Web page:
The paint brush is one of the tools most associated with a painter but not everyone realizes the benefits of using a good paint brush. Before I started working for Ecopainting when I painted, I used those homeowner gizmos that just roll along the ceiling and baseboards and thought they did a great job. Now when I look at my walls at home, I know how much a difference a proper brush makes.
What Makes a Good Paint Brush?
In my eyes, what makes a brush a good brush is more than just one thing. A good paint brush is a brush that is easy to clean, holds paint without losing its shape, doesn’t drip, and most importantly: is easy to use. For me, a paint brush must have all of these qualities to be worth buying and using. When I first started, I mistakenly bought my brushes at Home Depot. I spent about 18$ on each brush thinking that the ‘professional quality’ written on the package meant it was a good paint brush. I used those brushes for the first week not knowing any better, then I borrowed a co-workers’ Picasso brush. I was amazed at the difference. Lines were easier to make, there wasn’t any more paint drips to clean up from my brush as I did the cutting, and it took much less time to clean. I told George about my wonder at this new brush and he told me that I could find them at a paint store not too far from my place. So I went and bought two good paint brushes. At the paint store they were about 14$ and they were a million times better than the original ones I had bought.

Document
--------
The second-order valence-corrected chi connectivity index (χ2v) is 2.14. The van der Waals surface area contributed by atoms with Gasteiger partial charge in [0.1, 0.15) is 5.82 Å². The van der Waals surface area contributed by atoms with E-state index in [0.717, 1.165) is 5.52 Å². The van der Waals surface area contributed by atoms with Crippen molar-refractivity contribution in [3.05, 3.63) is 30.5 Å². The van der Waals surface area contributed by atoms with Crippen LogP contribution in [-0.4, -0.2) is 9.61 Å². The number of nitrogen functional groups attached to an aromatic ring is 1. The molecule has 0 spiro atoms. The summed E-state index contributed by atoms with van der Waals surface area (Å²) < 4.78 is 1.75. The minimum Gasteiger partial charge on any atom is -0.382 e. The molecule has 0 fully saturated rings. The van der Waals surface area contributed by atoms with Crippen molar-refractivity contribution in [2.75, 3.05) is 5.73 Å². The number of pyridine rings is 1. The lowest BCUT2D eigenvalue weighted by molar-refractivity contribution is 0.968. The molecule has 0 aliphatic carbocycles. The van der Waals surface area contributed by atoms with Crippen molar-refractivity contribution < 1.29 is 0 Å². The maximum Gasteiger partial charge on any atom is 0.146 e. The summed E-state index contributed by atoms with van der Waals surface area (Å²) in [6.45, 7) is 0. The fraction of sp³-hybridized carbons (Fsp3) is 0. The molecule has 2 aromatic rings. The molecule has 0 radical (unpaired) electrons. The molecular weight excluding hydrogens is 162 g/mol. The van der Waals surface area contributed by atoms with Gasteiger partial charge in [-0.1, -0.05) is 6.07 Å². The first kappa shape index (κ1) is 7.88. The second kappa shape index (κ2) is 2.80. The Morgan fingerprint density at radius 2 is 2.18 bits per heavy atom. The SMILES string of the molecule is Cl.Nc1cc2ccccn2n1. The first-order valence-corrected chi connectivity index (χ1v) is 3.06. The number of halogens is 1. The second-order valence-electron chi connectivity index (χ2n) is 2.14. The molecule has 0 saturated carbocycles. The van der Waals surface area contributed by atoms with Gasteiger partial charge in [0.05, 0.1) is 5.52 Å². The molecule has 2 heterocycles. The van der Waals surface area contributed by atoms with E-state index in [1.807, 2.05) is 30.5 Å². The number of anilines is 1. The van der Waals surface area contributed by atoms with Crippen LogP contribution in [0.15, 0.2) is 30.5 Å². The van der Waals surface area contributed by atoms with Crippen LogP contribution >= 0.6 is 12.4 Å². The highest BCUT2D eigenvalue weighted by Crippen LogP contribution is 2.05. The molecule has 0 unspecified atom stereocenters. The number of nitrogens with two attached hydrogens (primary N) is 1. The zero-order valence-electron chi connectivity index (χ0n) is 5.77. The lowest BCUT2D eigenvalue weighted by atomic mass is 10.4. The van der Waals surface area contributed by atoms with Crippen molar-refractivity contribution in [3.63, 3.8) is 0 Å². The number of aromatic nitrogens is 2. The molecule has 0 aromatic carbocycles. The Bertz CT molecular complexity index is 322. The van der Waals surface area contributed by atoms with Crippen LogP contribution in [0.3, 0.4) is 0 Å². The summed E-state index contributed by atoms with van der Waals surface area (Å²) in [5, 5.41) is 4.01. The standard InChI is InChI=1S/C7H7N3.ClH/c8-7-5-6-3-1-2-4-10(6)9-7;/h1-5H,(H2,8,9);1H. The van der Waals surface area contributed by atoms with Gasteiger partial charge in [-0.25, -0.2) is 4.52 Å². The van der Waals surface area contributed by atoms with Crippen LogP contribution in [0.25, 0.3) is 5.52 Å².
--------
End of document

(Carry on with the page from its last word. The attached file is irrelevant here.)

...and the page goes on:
One day George hands me this Wooster brush saying he won a draw with a bunch of Wooster tools in it so each of us were getting a Wooster tool. The first time I used it I wasn’t overly impressed. Sure it had this nice green comfortable handle but it just didn’t do lines as nice as my Picasso brushes. So it sat in my bag until I didn’t have any other clean brushes and needed to use it. When I used it the second time it was like using a completely different paint brush. The handle was just as nice as before but the bristles seemed to have just needed that first use and then Bam! It was my wonder paint brush. Doing laser sharp lines became even easier and made my love for cutting the walls even stronger.
By that point I had about 6 good paint brushes, because George would give us brushes (sometimes because he didn’t want to wash them), and I really didn’t see the need to buy another brush. But I was given another brush, a Wooster brush which was the same as my other one only a regular wooden handle on it. It was strange, I had the same problem with that brush, I wasn’t impressed the first time I used it. But after washing the paint out of it, it was exactly like the other Wooster brush.
My Next Brush Purchase? Wooster.
After having the original Wooster brush for 9 months, it’s still in way better shape than my Picasso brushes. It’s still holding the paint and doing great lines, even if the shape of the brush is a little wider than before. I’ve come to believe that Wooster paint brushes are not only good paint brushes, they’re GREAT paint brushes. Whenever I need to buy a brush again I know for sure I’ll be buying a Wooster brush and I know I’ll be getting a great paint brush.